OPPENHEIM (voice-over): As in most of the United States, as long as the person collecting trash is on public property, which we were, garbage is for the taking.

MYERS: This looks like it came from an area we'd be interested in.

OPPENHEIM: Myers took us to public alleys where we had access to dumpsters for medical offices, car dealerships and private homes. At one residence...

MYERS: We have got someone's bank account number.

OPPENHEIM: We immediately spotted a credit notice, complete with an individual's name, date of birth, and Social Security number, the building blocks of getting a credit card in some else's name.

MYERS: It doesn't take much to just go ahead and apply for credit and get the card and start charging.

OPPENHEIM: In about two hours, Myers selected about a dozen bags of refuse. We brought them to his offices where we sorted and sifted, looking for information an identity thief would want. It didn't take long.

(on camera): Look at what we have here.

MYERS: Illinois driver's license.

OPPENHEIM: What can somebody do with that copy of someone's license like that? MYERS: Well, create a new identity.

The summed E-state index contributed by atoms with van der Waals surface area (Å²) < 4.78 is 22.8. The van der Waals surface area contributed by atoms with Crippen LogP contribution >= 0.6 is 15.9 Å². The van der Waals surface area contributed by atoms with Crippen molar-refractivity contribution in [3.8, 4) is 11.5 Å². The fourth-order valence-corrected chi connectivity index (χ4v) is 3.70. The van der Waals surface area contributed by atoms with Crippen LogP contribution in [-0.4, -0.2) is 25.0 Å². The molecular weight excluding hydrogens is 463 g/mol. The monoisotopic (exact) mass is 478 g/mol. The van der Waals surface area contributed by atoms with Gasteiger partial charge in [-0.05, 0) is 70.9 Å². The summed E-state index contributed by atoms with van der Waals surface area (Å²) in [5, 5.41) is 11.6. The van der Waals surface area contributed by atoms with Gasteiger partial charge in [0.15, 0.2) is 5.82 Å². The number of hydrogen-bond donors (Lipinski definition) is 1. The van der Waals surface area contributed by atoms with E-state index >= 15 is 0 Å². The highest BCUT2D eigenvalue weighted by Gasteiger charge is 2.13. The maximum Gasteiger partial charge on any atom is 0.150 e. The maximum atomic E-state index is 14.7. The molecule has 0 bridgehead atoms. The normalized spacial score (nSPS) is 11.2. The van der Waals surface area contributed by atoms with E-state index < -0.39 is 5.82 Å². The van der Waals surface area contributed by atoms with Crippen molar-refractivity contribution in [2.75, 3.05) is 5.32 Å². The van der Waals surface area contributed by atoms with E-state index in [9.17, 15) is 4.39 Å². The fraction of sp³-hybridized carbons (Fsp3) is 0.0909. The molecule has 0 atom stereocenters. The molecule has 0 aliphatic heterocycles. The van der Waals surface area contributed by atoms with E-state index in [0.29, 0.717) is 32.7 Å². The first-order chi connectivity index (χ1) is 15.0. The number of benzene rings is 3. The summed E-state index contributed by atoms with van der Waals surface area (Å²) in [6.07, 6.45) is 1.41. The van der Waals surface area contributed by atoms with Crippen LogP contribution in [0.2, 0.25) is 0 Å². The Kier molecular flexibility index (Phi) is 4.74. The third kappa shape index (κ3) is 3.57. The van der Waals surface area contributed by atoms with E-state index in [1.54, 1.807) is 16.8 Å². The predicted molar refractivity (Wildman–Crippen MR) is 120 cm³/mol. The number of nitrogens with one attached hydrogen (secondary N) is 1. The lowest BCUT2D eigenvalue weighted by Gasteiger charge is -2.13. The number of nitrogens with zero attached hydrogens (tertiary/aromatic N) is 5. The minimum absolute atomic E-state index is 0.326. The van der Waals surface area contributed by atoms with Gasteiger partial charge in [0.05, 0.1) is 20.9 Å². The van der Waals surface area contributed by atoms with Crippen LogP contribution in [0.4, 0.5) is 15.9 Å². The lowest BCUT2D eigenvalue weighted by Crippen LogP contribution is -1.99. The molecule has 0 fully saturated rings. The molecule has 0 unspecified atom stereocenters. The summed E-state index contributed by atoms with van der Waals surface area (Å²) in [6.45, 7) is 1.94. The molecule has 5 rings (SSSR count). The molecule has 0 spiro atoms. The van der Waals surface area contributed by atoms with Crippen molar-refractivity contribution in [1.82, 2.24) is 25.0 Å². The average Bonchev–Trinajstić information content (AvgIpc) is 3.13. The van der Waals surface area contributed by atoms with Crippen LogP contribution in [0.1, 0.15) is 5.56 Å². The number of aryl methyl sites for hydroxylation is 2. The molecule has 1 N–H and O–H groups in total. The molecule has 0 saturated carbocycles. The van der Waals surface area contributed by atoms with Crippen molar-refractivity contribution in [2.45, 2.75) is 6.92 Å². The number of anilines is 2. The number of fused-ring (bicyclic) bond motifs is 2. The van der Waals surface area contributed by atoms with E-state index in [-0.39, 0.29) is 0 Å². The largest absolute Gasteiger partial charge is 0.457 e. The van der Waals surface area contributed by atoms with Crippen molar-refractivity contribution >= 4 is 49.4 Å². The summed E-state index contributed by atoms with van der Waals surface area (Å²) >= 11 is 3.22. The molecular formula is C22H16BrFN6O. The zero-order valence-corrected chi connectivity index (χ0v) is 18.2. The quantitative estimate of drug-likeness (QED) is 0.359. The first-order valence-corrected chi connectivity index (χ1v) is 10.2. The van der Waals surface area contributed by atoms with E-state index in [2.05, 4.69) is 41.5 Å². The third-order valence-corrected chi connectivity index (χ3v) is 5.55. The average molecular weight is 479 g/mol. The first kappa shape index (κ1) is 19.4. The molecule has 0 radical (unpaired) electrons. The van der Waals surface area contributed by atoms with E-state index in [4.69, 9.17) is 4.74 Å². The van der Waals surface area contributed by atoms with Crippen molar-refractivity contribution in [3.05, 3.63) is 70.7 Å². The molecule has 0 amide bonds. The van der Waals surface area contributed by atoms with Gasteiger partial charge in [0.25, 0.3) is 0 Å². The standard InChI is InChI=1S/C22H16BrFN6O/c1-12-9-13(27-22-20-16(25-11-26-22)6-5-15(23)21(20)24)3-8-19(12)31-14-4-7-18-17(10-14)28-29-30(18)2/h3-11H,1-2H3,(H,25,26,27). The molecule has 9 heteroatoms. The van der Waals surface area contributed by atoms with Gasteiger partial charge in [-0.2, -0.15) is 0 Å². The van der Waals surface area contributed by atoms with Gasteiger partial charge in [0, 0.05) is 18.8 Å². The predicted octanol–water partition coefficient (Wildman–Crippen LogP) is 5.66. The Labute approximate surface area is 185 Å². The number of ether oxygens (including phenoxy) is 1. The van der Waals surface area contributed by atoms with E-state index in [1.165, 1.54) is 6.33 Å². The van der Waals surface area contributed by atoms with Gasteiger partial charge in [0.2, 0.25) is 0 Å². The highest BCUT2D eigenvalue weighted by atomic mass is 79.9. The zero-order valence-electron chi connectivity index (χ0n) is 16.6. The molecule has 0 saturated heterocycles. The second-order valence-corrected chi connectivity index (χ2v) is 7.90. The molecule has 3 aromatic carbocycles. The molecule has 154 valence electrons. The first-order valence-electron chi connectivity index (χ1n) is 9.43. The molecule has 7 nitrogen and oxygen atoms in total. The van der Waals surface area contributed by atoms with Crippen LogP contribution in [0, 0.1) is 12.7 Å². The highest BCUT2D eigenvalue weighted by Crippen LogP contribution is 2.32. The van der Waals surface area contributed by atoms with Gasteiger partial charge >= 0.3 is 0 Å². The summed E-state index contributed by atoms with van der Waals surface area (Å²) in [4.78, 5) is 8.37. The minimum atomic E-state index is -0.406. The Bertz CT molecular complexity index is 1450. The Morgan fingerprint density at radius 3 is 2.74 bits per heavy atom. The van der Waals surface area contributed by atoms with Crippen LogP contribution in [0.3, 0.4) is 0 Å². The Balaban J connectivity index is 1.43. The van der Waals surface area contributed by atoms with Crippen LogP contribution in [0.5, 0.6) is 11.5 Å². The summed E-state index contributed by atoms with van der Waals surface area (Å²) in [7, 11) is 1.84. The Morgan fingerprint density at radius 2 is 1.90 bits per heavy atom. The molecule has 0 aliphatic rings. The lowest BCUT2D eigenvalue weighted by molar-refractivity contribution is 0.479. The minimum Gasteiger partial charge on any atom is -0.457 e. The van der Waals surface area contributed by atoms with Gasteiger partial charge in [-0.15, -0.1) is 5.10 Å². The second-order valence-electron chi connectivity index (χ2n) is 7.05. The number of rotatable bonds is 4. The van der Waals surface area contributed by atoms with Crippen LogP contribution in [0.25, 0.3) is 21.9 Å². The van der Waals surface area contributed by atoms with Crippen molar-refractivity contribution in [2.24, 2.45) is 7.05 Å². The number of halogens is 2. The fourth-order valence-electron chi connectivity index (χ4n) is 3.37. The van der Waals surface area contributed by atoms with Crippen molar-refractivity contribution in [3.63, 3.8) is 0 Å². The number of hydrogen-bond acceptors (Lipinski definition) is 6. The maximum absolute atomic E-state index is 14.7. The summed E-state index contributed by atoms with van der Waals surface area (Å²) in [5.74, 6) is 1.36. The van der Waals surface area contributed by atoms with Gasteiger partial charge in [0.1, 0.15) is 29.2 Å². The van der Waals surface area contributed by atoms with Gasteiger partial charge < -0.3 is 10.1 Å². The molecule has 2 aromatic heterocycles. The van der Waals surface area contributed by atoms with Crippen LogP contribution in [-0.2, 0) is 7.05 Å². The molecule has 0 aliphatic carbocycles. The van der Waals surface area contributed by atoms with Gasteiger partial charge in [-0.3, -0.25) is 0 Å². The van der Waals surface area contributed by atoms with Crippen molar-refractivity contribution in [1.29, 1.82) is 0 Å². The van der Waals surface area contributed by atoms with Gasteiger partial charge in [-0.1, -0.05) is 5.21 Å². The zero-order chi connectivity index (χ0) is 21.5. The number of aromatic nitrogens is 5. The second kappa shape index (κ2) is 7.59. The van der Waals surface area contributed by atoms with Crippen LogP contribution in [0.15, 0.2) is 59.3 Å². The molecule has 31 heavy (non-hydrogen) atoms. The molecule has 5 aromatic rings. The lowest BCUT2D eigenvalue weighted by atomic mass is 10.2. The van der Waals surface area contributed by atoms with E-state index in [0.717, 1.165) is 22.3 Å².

OPPENHEIM (voice-over): Myers said a new identity can be created even when some of the information is missing, and that all of the key documents we found had enough for the experienced thief.

(on camera): OK, this is a pay stub, and on it, I have a Social Security number.

MYERS: Social Security number on this piece of paper, the credit report on here. They do -- I do not see a date of birth yet. I've got an income.

OPPENHEIM: All right, so we've got a Social and a name and address.

MYERS: And their bank -- and their bank account number.

OPPENHEIM: Their bank account number.

(voice-over): In all, we came across 15 documents with 19 names. Some had Social Security numbers, others had dates of birth, two of them had both. Myers believes all of them could have been converted into stolen identities. One name came from residential trash. The rest came from medical offices and car dealerships. The lessons?

MYERS: One is that businesses that take your credit information are not guarding it and protecting it the way they should.

OPPENHEIM: So identity theft can still happen, even if you shred all of your documents and you take care of your personal life well?

MYERS: Correct, yes, because it's not always in your hands.